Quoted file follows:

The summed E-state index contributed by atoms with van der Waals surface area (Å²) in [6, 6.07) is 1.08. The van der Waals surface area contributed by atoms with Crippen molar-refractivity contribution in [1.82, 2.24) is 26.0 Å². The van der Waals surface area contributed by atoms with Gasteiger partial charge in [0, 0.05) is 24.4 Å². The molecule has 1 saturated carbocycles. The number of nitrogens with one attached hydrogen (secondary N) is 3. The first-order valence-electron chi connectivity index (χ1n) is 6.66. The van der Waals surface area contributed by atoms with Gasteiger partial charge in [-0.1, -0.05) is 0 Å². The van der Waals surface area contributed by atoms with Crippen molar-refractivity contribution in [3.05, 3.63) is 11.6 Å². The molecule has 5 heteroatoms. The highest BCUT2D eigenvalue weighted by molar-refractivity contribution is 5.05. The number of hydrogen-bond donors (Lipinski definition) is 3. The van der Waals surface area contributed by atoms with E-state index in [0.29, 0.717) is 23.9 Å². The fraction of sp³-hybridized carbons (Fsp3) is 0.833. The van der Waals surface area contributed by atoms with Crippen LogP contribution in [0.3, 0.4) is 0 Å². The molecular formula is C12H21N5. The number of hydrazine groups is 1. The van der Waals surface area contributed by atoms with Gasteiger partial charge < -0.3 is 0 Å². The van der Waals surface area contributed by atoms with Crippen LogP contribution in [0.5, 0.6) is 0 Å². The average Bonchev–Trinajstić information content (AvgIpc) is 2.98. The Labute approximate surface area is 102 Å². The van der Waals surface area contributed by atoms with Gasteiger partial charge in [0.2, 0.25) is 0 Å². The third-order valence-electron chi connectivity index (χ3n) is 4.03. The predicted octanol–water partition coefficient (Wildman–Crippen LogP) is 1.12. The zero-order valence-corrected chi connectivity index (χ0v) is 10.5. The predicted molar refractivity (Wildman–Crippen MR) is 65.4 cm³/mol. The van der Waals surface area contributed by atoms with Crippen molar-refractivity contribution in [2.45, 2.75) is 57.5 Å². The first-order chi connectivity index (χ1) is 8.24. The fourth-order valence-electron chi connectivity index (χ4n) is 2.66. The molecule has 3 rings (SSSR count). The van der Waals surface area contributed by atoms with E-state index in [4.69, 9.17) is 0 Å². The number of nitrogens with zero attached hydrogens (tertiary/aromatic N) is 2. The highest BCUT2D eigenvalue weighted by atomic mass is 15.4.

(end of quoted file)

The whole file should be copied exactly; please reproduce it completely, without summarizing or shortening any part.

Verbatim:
The summed E-state index contributed by atoms with van der Waals surface area (Å²) in [6, 6.07) is 1.08. The van der Waals surface area contributed by atoms with Crippen molar-refractivity contribution in [1.82, 2.24) is 26.0 Å². The van der Waals surface area contributed by atoms with Gasteiger partial charge in [0, 0.05) is 24.4 Å². The molecule has 1 saturated carbocycles. The number of nitrogens with one attached hydrogen (secondary N) is 3. The first-order valence-electron chi connectivity index (χ1n) is 6.66. The van der Waals surface area contributed by atoms with Gasteiger partial charge in [-0.1, -0.05) is 0 Å². The van der Waals surface area contributed by atoms with Crippen molar-refractivity contribution in [3.05, 3.63) is 11.6 Å². The molecule has 5 heteroatoms. The highest BCUT2D eigenvalue weighted by molar-refractivity contribution is 5.05. The number of hydrogen-bond donors (Lipinski definition) is 3. The van der Waals surface area contributed by atoms with E-state index in [0.29, 0.717) is 23.9 Å². The fraction of sp³-hybridized carbons (Fsp3) is 0.833. The van der Waals surface area contributed by atoms with Crippen LogP contribution in [0.3, 0.4) is 0 Å². The molecular formula is C12H21N5. The number of hydrazine groups is 1. The van der Waals surface area contributed by atoms with Gasteiger partial charge < -0.3 is 0 Å². The van der Waals surface area contributed by atoms with Crippen LogP contribution in [0.5, 0.6) is 0 Å². The average Bonchev–Trinajstić information content (AvgIpc) is 2.98. The Labute approximate surface area is 102 Å². The van der Waals surface area contributed by atoms with Gasteiger partial charge in [0.2, 0.25) is 0 Å². The third-order valence-electron chi connectivity index (χ3n) is 4.03. The predicted octanol–water partition coefficient (Wildman–Crippen LogP) is 1.12. The zero-order valence-corrected chi connectivity index (χ0v) is 10.5. The predicted molar refractivity (Wildman–Crippen MR) is 65.4 cm³/mol. The van der Waals surface area contributed by atoms with Crippen molar-refractivity contribution in [2.45, 2.75) is 57.5 Å². The first-order chi connectivity index (χ1) is 8.24. The fourth-order valence-electron chi connectivity index (χ4n) is 2.66. The molecule has 3 rings (SSSR count). The van der Waals surface area contributed by atoms with E-state index in [4.69, 9.17) is 0 Å². The number of nitrogens with zero attached hydrogens (tertiary/aromatic N) is 2. The highest BCUT2D eigenvalue weighted by atomic mass is 15.4.